Sandeson told police the deal was negotiated using a texting app he had since deleted from his phone. Police persuaded Sandeson to restore the app and allow them to take pictures of old texts.

Story 5

This photo of Sandeson was taken by police following his arrest. (Court exhibit)

Police were suspicious enough of Sandeson's statement that they arrested him that evening and brought him in for questioning. The interrogation would last nearly 24 hours, with only a few hours off for sleep.

In the course of the interrogation, Sandeson admitted that Samson did come to his apartment that night. In a videotaped interview played for the jury at trial, Sandeson said he and Samson were in the process of concluding the deal when three men burst into his apartment through the front door. He said they knocked him to the floor. He said by the time he got up, the three intruders, Samson and the nine kilograms of marijuana Samson brought were all gone.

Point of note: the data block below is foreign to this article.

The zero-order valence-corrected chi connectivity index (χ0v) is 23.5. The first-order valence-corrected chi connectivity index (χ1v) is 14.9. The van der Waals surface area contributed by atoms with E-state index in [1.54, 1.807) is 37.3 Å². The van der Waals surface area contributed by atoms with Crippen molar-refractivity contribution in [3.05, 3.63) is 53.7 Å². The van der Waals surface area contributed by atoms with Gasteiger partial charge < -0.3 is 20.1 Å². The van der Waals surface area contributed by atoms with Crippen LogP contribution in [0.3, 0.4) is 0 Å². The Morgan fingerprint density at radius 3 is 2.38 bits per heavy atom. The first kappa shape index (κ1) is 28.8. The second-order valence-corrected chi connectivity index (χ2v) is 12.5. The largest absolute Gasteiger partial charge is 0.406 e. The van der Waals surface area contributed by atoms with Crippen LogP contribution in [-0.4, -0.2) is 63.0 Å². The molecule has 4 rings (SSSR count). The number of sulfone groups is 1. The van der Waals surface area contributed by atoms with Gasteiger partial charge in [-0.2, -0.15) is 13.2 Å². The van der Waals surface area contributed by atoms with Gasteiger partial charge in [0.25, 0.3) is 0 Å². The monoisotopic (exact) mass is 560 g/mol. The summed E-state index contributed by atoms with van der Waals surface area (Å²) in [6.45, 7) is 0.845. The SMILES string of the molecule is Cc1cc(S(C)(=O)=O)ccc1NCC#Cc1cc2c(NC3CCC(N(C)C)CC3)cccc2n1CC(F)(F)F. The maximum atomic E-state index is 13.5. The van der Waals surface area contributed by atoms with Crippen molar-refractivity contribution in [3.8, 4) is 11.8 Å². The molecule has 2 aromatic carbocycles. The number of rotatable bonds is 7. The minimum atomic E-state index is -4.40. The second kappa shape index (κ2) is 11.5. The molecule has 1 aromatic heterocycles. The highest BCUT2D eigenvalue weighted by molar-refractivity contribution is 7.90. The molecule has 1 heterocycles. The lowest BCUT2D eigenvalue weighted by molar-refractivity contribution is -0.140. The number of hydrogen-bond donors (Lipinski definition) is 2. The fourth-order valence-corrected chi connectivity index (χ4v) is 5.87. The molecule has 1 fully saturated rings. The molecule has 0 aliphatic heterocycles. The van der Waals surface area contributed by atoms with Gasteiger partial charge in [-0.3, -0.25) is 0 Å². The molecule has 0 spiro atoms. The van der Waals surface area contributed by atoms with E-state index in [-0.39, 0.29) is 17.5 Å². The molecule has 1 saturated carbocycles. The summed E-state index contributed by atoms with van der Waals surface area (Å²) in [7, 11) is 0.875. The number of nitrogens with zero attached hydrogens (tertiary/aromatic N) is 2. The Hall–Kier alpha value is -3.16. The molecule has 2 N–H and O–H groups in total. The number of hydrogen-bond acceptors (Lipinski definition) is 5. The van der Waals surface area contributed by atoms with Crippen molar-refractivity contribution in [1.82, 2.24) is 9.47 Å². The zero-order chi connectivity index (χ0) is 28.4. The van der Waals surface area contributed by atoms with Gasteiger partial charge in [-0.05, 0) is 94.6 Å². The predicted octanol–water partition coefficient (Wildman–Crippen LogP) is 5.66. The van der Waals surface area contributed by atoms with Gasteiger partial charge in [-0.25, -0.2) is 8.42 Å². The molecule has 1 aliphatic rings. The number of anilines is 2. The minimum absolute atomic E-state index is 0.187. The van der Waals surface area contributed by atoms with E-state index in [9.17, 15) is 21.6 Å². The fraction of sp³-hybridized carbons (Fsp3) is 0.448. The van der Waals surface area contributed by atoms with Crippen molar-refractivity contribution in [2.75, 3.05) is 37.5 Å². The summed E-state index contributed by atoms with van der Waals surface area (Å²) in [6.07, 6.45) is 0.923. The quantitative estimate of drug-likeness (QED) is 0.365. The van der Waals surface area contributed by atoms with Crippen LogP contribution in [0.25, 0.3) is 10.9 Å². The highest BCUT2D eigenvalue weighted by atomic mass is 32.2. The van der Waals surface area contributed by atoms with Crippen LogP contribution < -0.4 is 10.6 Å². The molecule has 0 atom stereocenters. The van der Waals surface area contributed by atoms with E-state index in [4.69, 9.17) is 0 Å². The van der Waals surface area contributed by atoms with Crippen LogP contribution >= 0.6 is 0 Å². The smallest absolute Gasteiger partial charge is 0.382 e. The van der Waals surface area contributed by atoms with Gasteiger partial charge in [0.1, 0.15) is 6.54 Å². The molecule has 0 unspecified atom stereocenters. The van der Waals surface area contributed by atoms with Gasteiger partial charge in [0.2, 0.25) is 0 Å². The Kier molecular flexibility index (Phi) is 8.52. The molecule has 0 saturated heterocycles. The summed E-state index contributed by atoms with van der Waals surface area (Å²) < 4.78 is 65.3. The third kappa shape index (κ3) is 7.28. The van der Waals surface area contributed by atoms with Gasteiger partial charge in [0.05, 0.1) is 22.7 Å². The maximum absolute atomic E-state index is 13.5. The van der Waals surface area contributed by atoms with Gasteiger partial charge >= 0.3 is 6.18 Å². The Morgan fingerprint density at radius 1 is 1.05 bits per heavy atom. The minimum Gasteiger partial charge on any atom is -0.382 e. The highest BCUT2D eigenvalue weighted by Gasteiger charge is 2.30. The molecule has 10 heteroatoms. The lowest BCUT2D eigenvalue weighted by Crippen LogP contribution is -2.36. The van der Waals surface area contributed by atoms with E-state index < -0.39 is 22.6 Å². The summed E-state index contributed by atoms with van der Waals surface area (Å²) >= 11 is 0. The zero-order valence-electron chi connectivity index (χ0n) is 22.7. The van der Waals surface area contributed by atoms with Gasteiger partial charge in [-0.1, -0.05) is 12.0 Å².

Story 6

As Sandeson was being interrogated, his apartment was being searched and his old text messages were being examined. Police were finding contradictions between what Sandeson had told them and what the evidence revealed.

That evidence included video from Sandeson's own security system. It showed Samson arriving at the apartment with a duffel bag full of dope. But it didn't show him leaving and it didn't show any intruders arriving at the front door.

Sandeson is seen on a video during his interrogation by police. (CBC)

Confronted by those contradictions, Sandeson provided his sixth version of events.